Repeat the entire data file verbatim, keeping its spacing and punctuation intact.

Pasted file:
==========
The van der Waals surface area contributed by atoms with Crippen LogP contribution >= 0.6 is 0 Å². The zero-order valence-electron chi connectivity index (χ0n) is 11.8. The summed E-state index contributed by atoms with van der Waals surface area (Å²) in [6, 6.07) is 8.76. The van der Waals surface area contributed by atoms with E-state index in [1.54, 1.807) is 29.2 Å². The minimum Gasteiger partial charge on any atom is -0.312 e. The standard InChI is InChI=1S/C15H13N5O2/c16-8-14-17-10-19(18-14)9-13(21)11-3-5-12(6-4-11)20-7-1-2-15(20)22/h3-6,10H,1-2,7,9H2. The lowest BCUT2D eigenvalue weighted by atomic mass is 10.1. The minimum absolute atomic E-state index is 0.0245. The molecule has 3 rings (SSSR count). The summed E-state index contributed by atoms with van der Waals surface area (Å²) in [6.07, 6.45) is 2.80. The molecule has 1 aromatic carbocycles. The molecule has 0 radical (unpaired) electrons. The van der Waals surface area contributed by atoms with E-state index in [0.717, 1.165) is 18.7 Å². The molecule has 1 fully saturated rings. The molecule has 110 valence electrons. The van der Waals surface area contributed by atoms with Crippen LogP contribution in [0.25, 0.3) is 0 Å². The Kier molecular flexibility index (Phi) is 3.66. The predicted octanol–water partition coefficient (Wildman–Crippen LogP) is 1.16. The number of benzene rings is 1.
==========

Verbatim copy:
The van der Waals surface area contributed by atoms with Crippen LogP contribution >= 0.6 is 0 Å². The zero-order valence-electron chi connectivity index (χ0n) is 11.8. The summed E-state index contributed by atoms with van der Waals surface area (Å²) in [6, 6.07) is 8.76. The van der Waals surface area contributed by atoms with E-state index in [1.54, 1.807) is 29.2 Å². The minimum Gasteiger partial charge on any atom is -0.312 e. The standard InChI is InChI=1S/C15H13N5O2/c16-8-14-17-10-19(18-14)9-13(21)11-3-5-12(6-4-11)20-7-1-2-15(20)22/h3-6,10H,1-2,7,9H2. The lowest BCUT2D eigenvalue weighted by atomic mass is 10.1. The minimum absolute atomic E-state index is 0.0245. The molecule has 3 rings (SSSR count). The summed E-state index contributed by atoms with van der Waals surface area (Å²) in [6.07, 6.45) is 2.80. The molecule has 1 aromatic carbocycles. The molecule has 0 radical (unpaired) electrons. The van der Waals surface area contributed by atoms with E-state index in [0.717, 1.165) is 18.7 Å². The molecule has 1 fully saturated rings. The molecule has 110 valence electrons. The van der Waals surface area contributed by atoms with Crippen LogP contribution in [0.25, 0.3) is 0 Å². The Kier molecular flexibility index (Phi) is 3.66. The predicted octanol–water partition coefficient (Wildman–Crippen LogP) is 1.16. The number of benzene rings is 1.